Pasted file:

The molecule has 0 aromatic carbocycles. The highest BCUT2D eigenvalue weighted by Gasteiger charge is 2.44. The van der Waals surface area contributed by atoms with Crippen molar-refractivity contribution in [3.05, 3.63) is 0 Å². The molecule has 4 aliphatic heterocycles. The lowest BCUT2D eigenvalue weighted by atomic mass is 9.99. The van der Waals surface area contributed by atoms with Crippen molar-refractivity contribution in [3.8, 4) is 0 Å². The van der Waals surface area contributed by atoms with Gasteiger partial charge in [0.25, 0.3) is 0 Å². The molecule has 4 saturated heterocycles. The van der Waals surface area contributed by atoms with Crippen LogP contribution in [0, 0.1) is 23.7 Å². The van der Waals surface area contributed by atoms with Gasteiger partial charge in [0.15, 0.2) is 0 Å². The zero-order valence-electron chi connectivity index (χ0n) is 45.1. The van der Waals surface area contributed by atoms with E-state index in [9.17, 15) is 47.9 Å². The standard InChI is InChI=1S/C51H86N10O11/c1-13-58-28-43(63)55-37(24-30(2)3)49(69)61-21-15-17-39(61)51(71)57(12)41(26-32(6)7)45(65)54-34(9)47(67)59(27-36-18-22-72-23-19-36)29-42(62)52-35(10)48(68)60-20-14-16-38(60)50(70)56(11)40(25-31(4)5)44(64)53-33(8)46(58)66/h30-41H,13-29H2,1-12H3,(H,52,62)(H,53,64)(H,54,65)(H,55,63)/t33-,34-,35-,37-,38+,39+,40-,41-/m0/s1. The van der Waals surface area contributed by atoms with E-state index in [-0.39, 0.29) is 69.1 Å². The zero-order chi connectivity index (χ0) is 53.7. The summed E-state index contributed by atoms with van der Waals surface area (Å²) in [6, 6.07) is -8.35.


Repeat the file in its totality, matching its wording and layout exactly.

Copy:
The molecule has 0 aromatic carbocycles. The highest BCUT2D eigenvalue weighted by Gasteiger charge is 2.44. The van der Waals surface area contributed by atoms with Crippen molar-refractivity contribution in [3.05, 3.63) is 0 Å². The molecule has 4 aliphatic heterocycles. The lowest BCUT2D eigenvalue weighted by atomic mass is 9.99. The van der Waals surface area contributed by atoms with Crippen molar-refractivity contribution in [3.8, 4) is 0 Å². The van der Waals surface area contributed by atoms with Gasteiger partial charge in [0.25, 0.3) is 0 Å². The molecule has 4 saturated heterocycles. The van der Waals surface area contributed by atoms with Crippen LogP contribution in [0, 0.1) is 23.7 Å². The van der Waals surface area contributed by atoms with Gasteiger partial charge in [0.15, 0.2) is 0 Å². The zero-order valence-electron chi connectivity index (χ0n) is 45.1. The van der Waals surface area contributed by atoms with E-state index in [9.17, 15) is 47.9 Å². The standard InChI is InChI=1S/C51H86N10O11/c1-13-58-28-43(63)55-37(24-30(2)3)49(69)61-21-15-17-39(61)51(71)57(12)41(26-32(6)7)45(65)54-34(9)47(67)59(27-36-18-22-72-23-19-36)29-42(62)52-35(10)48(68)60-20-14-16-38(60)50(70)56(11)40(25-31(4)5)44(64)53-33(8)46(58)66/h30-41H,13-29H2,1-12H3,(H,52,62)(H,53,64)(H,54,65)(H,55,63)/t33-,34-,35-,37-,38+,39+,40-,41-/m0/s1. The van der Waals surface area contributed by atoms with E-state index in [-0.39, 0.29) is 69.1 Å². The zero-order chi connectivity index (χ0) is 53.7. The summed E-state index contributed by atoms with van der Waals surface area (Å²) in [6, 6.07) is -8.35.